Thursday, June 4, 2009

Twenty Years of Silence

Today, it is the 20th anniversary of the Tiananmen Square Protests of 1989. This means that twenty years ago, today, a significant number of Chinese protesters were massacred by the military at the command of their own government. This was the day that triggered the censorship and complete reassembly of Chinese history and to this day, this ignorant silence is still consistently upheld, even as technology and media evolves. For this, I think the Chinese Government are despicable pigs. How dare they retard their entire population by sugar-coating truths and facts simply because of some ruthless decision that was made years ago?

Silence is something that I strongly oppose, after all, it’s meant to be a free world. Parents who guide their children through life annoy me because it’s a life which avoids exposure to the world and, in my opinion, that’s terrible parenting, but that’s only one kid, in China’s case, we are talking about not one kid but over one billion people here, adults, children, everyone. That means that there are over a billion people that cannot simply Google anything regarding the Tiananmen Square Protests or even Tibet’s fight for independence, it means that there are over a billion people that are forbidden from using a photo sharing website just in case they find about how their government murders people that voice their opinions. People have a right to know, just as I have the right to look up how we as Australians attempted to breed-out the Aborigines; nobody said that we were proud, but we still don’t deny it, nevertheless. In China, people have been fired for posting articles, the government has patched, pipelined, mislead and silenced any honest source in an immature act of trying to dull out mistakes and petty facts, in light of that, to me, this behaviour is relative to a modern form of communism or perhaps even Marxism with less-severity, I mean, I know that the Chinese have their reasons, but so did Joseph Stalin while he was executing sixty million Russians, if you catch my drift; he too rewrote history to the way he preferred.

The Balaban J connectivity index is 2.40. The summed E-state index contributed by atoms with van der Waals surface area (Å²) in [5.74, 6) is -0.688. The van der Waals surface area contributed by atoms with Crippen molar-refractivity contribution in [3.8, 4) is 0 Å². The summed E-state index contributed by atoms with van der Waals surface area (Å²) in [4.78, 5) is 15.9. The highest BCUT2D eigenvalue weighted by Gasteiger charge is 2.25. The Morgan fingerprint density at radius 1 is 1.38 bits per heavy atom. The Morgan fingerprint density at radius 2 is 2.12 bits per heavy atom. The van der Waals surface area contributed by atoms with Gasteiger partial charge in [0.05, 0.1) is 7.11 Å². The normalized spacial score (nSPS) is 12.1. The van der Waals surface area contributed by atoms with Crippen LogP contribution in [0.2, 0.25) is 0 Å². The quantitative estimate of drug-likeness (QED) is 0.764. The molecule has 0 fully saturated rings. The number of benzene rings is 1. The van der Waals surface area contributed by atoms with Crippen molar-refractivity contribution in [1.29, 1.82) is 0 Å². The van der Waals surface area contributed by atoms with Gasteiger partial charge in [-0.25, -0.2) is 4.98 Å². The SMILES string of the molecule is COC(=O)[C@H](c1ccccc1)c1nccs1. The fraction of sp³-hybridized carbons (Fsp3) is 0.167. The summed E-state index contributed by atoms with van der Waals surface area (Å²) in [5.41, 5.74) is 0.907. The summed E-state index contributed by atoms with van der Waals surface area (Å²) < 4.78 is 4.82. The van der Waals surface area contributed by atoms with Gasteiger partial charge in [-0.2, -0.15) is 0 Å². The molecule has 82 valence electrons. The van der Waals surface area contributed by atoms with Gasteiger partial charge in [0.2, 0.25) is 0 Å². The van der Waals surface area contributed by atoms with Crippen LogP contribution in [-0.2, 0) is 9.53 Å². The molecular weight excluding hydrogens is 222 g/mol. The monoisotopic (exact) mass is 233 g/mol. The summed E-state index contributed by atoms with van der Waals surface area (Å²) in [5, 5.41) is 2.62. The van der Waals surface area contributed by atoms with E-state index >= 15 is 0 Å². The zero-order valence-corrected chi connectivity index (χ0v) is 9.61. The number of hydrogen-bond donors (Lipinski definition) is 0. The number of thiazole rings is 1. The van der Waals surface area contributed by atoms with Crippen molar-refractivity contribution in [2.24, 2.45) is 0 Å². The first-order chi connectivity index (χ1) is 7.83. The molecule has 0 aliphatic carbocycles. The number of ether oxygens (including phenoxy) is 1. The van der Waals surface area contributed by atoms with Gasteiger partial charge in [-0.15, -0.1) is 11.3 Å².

In the last year or so, however, it is evident that the Chinese Government have been a tad more open about the events that unfolded on June 4th, 1989, despite their recent restriction of several social-networking sites in the build up to today, on that note, I am interested to see how today will be handled, will the protests remain Taboo, or will friends and family be able to mourn and commemorate correctly? I guess we will just have to wait and see.


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2 comments:

  1. the one thing i cant stand is censorship!

    i find it painfull that in the name of power and control.

    they are opressing one of humantiy greatest assests,

    a sense of justice and A HUMAN SOUL!

    i was in a protest a few years back just beofre the bejing games

    and the things i learnt about china were horrific.

    we can only hope it changed soon!

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  2. ALSO the image you have

    is one of the most powerfull through out history!

    makes me shead a tear each time i see it.

    ReplyDelete